This spring has been a reawakening at Hayloft Studio. Students are returning that took a hiatus to recover from illnesses and others are straying from the norm to stretch their creative comfort zones. My ever faithful student H. has been diligently trying to master oil paints. With much success, I might add. After a winter of dedication though, he is ready to test out some new art forms. We are going to dig into printmaking and started with some styrofoam printing to get our feet wet.
Title: It’s About America by H.
Title: Self Portrait by H.
Title: Foot by me.
Next we will try some linoleum printing.
My duo class of T. and H. have been needle felting. Sorry, I have no pictures. But this week we moved on to some whittling. After de barking and smoothing these staffs will be garnished with leather and beads and such along with a bit of wood burning and painting.
And fabulous Miss T has returned after being terribly sick. Yay! We are working on a paper mâché globe to coincide with her study of maps at home. Here’s the beginnings:
I look forward to Z. returning to finish our sculptural exploration of numbers. Next up transforming ten. Still wrestling with how to do that one. Here’s the neon nine we left off with in February:
I continue my study of human anatomy:
The beginnings of a needle felted jaw bone:
Hayloft Studio has been buzzing and breathing and oozing creative juices. So much so, that I have trouble leaving. Who wants to sit at a computer and write posts when there are paintings emerging?
Or when there’s a mask invasion?
How about studying artists, like Louise Nevelson?
Sculpting a number line? Oh the possibilities!
Hayloft Studio has grown as perennials grow in the garden. First year they sleep, second year they creep, third year they leap. Thanks to all who have tended this creative garden.
Carcasses? Yes, machine carcasses, that is. One of my private students and I have embarked on a journey of destruction. We are like vultures picking apart dead machines and we will use the parts to build a new creature.
The remains of a ginormous printer!
Another of my private students has strayed from his mastery of oil paints to tackle some linocut printing. It’s not an easy medium for predictability. Each print, we learned, is a bit of a surprise. I hope to encourage perseverance as I think printing will be a nice addition to his repertoire of fantastic skills as an artist.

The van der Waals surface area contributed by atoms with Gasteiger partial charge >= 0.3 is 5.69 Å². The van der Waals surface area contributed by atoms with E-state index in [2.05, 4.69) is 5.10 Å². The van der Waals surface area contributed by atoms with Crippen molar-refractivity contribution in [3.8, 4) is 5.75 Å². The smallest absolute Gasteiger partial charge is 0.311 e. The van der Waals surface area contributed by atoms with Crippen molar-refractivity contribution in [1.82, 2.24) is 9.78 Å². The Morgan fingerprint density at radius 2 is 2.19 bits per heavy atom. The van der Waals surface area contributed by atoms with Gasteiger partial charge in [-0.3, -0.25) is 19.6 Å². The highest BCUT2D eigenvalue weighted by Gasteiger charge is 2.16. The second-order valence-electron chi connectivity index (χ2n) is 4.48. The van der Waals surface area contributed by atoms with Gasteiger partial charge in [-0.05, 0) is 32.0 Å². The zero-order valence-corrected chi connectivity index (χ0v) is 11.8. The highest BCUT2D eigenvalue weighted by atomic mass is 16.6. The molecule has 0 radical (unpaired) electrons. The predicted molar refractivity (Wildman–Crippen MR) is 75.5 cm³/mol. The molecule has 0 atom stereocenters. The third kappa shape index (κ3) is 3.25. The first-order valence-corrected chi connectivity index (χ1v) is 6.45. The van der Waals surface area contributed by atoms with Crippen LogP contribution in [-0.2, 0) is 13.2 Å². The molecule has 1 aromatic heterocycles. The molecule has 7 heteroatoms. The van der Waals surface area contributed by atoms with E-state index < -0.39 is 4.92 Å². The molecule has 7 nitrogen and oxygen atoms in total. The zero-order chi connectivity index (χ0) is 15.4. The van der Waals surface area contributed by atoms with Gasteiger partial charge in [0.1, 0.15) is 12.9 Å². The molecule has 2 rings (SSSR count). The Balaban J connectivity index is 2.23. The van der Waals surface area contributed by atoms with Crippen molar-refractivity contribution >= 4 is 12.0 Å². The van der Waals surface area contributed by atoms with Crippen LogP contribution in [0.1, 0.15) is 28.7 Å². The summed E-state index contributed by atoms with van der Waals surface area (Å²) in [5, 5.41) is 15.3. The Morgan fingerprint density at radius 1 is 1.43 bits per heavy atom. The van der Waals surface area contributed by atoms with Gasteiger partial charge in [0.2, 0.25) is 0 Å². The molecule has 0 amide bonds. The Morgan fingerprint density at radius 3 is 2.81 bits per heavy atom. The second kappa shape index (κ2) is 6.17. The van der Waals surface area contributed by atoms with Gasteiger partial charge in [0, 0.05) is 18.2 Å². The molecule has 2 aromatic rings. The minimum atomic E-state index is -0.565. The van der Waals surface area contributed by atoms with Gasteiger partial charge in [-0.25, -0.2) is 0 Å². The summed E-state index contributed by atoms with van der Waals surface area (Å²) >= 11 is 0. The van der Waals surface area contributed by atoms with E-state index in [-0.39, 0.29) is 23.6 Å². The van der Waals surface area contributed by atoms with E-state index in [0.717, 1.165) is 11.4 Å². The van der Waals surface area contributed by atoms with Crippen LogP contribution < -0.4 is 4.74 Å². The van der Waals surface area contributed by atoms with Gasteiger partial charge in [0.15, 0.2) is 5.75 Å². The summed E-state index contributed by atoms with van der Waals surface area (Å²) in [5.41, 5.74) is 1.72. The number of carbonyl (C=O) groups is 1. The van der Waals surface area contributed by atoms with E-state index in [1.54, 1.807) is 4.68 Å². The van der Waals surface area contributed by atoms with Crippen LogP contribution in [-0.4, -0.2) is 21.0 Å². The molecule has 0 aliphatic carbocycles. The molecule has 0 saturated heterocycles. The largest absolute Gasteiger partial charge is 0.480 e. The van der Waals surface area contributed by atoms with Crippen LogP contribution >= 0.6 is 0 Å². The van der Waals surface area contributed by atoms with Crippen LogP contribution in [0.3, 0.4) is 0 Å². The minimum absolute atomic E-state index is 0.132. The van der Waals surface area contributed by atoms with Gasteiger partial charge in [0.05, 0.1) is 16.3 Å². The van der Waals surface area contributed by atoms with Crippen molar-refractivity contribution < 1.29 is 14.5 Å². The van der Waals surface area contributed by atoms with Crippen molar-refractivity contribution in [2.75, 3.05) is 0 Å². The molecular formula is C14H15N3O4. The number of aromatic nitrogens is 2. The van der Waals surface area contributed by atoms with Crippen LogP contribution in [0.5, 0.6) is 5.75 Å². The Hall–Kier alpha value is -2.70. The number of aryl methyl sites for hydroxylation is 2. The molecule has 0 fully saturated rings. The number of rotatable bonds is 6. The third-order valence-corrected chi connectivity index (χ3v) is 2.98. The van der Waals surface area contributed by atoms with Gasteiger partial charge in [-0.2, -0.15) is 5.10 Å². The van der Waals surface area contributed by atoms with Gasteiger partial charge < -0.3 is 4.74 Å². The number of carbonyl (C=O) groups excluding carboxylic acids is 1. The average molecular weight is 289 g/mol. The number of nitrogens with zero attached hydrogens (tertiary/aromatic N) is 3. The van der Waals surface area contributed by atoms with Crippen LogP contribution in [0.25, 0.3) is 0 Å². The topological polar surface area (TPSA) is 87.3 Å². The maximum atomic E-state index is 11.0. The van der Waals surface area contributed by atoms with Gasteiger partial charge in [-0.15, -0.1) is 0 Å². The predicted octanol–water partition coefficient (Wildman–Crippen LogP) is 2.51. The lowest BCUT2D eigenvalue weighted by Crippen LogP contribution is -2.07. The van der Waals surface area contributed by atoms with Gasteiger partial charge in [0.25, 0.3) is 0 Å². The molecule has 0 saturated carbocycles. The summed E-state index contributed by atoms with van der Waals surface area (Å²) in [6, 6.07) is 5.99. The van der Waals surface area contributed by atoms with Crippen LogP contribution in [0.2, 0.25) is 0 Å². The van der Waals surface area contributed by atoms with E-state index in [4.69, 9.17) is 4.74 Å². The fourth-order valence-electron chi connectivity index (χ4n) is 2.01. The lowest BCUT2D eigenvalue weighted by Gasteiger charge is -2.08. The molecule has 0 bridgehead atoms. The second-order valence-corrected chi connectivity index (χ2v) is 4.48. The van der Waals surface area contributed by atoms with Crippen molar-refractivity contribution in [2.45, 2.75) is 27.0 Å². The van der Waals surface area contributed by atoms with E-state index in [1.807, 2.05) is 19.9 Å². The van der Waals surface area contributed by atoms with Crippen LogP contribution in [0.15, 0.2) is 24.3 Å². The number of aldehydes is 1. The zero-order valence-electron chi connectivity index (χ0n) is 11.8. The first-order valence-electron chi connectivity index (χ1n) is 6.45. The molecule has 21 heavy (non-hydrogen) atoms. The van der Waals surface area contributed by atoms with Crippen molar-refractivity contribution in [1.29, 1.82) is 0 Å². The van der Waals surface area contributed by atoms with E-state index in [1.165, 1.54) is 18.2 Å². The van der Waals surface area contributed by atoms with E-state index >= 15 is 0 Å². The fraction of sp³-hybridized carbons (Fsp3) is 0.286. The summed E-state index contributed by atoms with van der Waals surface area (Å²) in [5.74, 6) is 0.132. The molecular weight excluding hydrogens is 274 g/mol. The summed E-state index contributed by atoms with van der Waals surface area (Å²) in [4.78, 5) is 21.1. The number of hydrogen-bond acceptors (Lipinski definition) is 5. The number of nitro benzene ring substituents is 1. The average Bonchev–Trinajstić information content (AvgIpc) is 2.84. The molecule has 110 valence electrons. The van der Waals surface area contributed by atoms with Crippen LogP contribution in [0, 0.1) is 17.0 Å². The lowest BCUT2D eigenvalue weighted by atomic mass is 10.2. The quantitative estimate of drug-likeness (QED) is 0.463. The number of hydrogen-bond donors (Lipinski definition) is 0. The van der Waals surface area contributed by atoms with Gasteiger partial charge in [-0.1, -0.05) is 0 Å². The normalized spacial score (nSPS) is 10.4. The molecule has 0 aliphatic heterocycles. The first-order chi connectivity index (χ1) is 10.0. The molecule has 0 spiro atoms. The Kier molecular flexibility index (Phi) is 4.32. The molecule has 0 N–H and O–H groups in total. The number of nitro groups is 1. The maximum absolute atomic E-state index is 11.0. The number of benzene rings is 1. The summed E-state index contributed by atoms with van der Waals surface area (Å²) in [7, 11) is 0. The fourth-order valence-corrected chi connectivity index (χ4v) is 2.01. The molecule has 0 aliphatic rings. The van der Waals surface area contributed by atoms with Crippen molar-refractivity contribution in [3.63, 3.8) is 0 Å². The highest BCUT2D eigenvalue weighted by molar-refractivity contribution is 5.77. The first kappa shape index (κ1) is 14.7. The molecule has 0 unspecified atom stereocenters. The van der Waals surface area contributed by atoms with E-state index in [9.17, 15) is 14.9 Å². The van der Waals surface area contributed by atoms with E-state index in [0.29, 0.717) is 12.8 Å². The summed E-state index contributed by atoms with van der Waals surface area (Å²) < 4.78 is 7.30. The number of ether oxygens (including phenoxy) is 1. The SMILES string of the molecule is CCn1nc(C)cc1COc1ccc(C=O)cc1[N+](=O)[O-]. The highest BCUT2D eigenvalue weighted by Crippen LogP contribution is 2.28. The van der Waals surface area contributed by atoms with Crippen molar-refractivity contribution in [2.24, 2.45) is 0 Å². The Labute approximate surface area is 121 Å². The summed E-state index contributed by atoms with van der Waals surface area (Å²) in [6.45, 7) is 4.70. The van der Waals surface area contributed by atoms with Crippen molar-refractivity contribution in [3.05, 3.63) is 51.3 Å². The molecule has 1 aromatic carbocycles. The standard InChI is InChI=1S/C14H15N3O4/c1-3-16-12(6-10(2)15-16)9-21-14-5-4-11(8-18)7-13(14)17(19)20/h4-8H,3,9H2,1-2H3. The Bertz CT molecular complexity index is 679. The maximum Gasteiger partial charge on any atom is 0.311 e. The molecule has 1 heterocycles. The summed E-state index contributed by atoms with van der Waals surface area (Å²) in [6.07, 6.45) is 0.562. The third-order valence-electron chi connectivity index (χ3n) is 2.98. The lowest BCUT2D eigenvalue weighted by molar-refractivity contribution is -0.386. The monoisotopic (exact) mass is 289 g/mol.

print 4 of 8
The week rounds out with a blast of fairy dust as our homeschool group creates inviting habitats for woodland creatures to enjoy. As we finished our houses we tried our hands at some clay slab and coil work. I’m missing some photos of a couple of super fantastic fairy lands that went home already! 😦
We started off a little shy (myself included) but as the paint started rolling, so did our minds. A simple beginning of playful mono prints, to allow us time to get to know each other. We spread out our color of choice in acrylic paints onto a sheet of Mylar and created designs using crazy tools like bottle caps, holiday balls, Formica chips and more. Then we printed onto colored paper. Super fun, girls! Thank you! Next week: Fairy/Hobbit Terrariums. Can’t wait.
Oh, did I mention I have new windows and storage? Such a happy artist, I am!
And lastly, I found love in a bag of potato chips:
This summer at the hayloft started with a crack! And then a tree fell on our house. Well, okay, it was just a limb but that limb was as big as a tree.
Gremlins peeking out of the hole in the tree.
Down with the limb came the power line to the studio. So, many classes were cancelled while we waited and waited and waited for a roofer.
Working by natural light, my private student and I persisted with our second round of oil paintings while musing about surrealist movement.
Works in progress:
Finally, as summer nears an end we had a smashing workshop of crayon batik.
Our finished pieces:
Fall schedule soon to follow!
My students’ enthusiasm to learn oil paints has forced me to dig deep in my dark closet of past passions. It’s been nearly 18 years since I touched a brush to oils.
I have to thank him.
I had forgotten how sexy oils are. Get past the ick and stick factor and it’s rather like mud wrestling in color. Thick, viscous, carnal. Oils, for me are the paint equivalent to finessing a sinewy figure from a slimy lump of clay.
I thank you my dear student. Beware, for I believe I have seen you twitch when it’s time to put the brush down and clean up. A delicious addiction.
Spring vacation has come and gone:( At Hayloft Studio, we had a buzzing day of robot building, starting with a bit of reverse engineering. Sounds like I had a studio full of MIT protégés, huh? Possibly, but we learned that reverse engineering is a fancy way of saying destroy stuff to find out what’s inside. We took apart an old CD player/radio. We found capacitors, resistors, tuners, switches, speakers, etc. The best score, though, was two motors we could use to make our robots go! After a crash course in safety around hot stuff like glue guns and soldering irons, we got to work rummaging through the many bins of bits and pieces at Hayloft to create our robot bodies. Next came the mind bending task of wiring motors and switches and batteries to make our bots move. After a bit of troubleshooting and finagling, we had five vibrating, spinning, crawling robots! The final touches: a bit of paint, a few embellishments and voila! Sadly, I neglected to take pictures, but I was able to borrow a frame from one families video post of their bot. Thanks! Looking forward to a summer of fun at Hayloft Studio.
Joe is happy the sun has returned.